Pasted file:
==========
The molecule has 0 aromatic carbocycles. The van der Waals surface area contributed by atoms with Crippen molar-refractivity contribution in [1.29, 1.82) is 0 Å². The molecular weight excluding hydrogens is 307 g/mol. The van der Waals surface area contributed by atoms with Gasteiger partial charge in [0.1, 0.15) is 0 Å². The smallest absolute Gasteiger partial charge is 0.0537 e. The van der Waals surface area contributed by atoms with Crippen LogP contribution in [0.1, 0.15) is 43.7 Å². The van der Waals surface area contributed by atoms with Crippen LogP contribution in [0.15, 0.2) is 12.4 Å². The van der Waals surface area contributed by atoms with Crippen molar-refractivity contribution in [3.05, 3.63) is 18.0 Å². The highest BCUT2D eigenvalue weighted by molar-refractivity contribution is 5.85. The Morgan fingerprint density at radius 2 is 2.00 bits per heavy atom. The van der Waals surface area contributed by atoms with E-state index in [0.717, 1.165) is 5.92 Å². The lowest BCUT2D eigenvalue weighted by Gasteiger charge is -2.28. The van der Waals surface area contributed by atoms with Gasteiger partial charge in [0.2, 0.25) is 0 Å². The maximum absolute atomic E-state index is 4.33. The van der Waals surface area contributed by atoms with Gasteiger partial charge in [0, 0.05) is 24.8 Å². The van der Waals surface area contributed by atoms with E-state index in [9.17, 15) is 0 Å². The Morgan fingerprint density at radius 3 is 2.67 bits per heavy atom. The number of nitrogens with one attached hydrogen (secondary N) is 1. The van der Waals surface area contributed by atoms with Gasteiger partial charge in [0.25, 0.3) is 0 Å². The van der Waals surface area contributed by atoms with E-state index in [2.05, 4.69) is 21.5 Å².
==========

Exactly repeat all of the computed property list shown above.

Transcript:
The molecule has 0 aromatic carbocycles. The van der Waals surface area contributed by atoms with Crippen molar-refractivity contribution in [1.29, 1.82) is 0 Å². The molecular weight excluding hydrogens is 307 g/mol. The van der Waals surface area contributed by atoms with Gasteiger partial charge in [0.1, 0.15) is 0 Å². The smallest absolute Gasteiger partial charge is 0.0537 e. The van der Waals surface area contributed by atoms with Crippen LogP contribution in [0.1, 0.15) is 43.7 Å². The van der Waals surface area contributed by atoms with Crippen LogP contribution in [0.15, 0.2) is 12.4 Å². The van der Waals surface area contributed by atoms with Crippen molar-refractivity contribution in [3.05, 3.63) is 18.0 Å². The highest BCUT2D eigenvalue weighted by molar-refractivity contribution is 5.85. The Morgan fingerprint density at radius 2 is 2.00 bits per heavy atom. The van der Waals surface area contributed by atoms with E-state index in [0.717, 1.165) is 5.92 Å². The lowest BCUT2D eigenvalue weighted by Gasteiger charge is -2.28. The van der Waals surface area contributed by atoms with Gasteiger partial charge in [0.2, 0.25) is 0 Å². The maximum absolute atomic E-state index is 4.33. The van der Waals surface area contributed by atoms with Gasteiger partial charge in [0, 0.05) is 24.8 Å². The van der Waals surface area contributed by atoms with E-state index in [9.17, 15) is 0 Å². The Morgan fingerprint density at radius 3 is 2.67 bits per heavy atom. The number of nitrogens with one attached hydrogen (secondary N) is 1. The van der Waals surface area contributed by atoms with Gasteiger partial charge in [0.25, 0.3) is 0 Å². The van der Waals surface area contributed by atoms with E-state index in [2.05, 4.69) is 21.5 Å².